by Lawrence Wilson, MD

© February 2012, The Center For Development


Some states are voting this November whether to legalize medical marijuana.  This article presents facts not found in most mainstream news reports so you can make the best decision for yourself and your state.

This article was hard for me to write, as I tend toward an attitude that adults should be allowed to do as they wish, provided they take full responsibility for the consequences.  However, a few considerations influence my thinking on this issue:


1.  THC, the active ingredient in marijuana or cannabis, is available presently throughout the United States, and probably other nations, in a prescription form called Marinol.

2. The experience of the states that have legalized medical marijuana is that is just a back door method to legalize pot smoking.  In all states, getting a marijuana card or permission to use it for medical use is easy, requires a simple doctor’s visit, and most people who use it do not use it for a medical disease.

3. Many people are very poorly uninformed about the problems with marijuana.

4. Teens are at the greatest risk when it comes to drug use  Their brains are not mature, and are most easily damaged by it.  Sadly, too many parents are not even interested in their teenagers’ welfare, so these teens are even less protected today from predators, of which drug proponents are just one type.

5. The mainstream press and other media do not present the dangers of marijuana adequately at all.

6. This is a critical time for society when people are just beginning to wake up to their spiritual potential.  Sadly, marijuana use curtails or stops that potential completely, in my experience, by poisoning certain brain centers.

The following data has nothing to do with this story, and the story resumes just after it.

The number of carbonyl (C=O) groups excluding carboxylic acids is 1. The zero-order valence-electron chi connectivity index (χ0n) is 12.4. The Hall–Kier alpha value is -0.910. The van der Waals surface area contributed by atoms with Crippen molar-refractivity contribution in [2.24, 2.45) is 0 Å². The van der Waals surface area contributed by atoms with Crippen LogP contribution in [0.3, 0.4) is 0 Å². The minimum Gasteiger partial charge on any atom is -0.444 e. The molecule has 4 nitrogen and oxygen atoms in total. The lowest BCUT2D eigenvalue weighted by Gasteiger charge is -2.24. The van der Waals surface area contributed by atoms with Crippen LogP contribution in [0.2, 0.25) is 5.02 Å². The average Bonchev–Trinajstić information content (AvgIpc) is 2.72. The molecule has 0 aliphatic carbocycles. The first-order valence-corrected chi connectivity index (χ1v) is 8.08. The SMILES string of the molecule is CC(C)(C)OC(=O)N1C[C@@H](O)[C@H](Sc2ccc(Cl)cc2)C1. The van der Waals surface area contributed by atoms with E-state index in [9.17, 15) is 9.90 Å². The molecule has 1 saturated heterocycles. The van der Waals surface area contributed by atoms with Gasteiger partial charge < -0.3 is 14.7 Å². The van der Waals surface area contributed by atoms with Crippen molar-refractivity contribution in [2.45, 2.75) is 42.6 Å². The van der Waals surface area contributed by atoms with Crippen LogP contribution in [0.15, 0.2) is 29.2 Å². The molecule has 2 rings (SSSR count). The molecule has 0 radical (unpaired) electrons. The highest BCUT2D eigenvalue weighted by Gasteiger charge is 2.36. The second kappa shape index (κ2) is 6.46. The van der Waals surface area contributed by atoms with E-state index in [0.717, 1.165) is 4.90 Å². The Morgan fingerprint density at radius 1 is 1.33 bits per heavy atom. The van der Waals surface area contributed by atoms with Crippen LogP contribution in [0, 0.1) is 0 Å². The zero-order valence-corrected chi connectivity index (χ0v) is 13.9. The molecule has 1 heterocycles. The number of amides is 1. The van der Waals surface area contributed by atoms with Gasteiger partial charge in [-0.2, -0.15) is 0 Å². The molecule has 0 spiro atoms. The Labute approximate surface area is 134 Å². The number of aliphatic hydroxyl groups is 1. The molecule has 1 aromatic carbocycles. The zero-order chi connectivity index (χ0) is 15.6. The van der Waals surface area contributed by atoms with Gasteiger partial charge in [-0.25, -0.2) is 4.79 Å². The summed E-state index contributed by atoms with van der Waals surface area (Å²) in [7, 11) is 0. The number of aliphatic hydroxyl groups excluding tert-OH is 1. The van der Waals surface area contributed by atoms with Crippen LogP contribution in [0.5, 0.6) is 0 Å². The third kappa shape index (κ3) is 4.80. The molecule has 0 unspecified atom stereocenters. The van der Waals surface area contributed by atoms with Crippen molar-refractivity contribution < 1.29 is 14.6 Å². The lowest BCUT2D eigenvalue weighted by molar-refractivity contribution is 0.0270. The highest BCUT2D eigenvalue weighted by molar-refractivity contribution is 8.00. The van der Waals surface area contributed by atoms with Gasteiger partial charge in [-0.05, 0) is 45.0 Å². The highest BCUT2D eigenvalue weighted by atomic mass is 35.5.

7. Most people today are severely malnourished and toxic.  This attracts them to drugs and other unhealthy habits.  It also probably makes the long-term effects of marijuana and all drug use even worse than in times past.

8. Physicians know that smoking anything is horrible for the lungs, and the body in general.  The lungs are designed to breathe fresh air, and nothing else.



Marijuana, also called weed, pot, hash or cannabis, is derived from one variety of hemp, a commonly found plant, also called Cannabis sativa. The main active chemical in marijuana is delta-9-tetrahydrocannabinol; THC for short.  The dried leaves and stems are usually smoked as a cigarette (joint) or in a pipe. 

It is also smoked in blunts, which are cigars that have been emptied of tobacco and refilled with marijuana.  Since the blunt retains the tobacco leaf used to wrap the cigar, this mode of delivery combines marijuana’s active ingredients with nicotine and other harmful chemicals.

A more concentrated, resinous form is called hashish.  This form is widely used in other nations, but not as much in the United States.  Marijuana can also be baked or otherwise added into many common foods.  Its effects are weaker in this form, but it will give users a high in this form as well.



Scientists know a great deal about how THC acts in the brain to produce a high.  When someone smokes or ingests marijuana, THC rapidly passes from the lungs or stomach into the bloodstream, which carries the chemical to the brain.

Here the THC damages many sensitive cells of the brain.  These  are sometimes called cannabinoid receptor cells.  This is a misnomer, however.  They are just sensitive cells that are damaged by THC.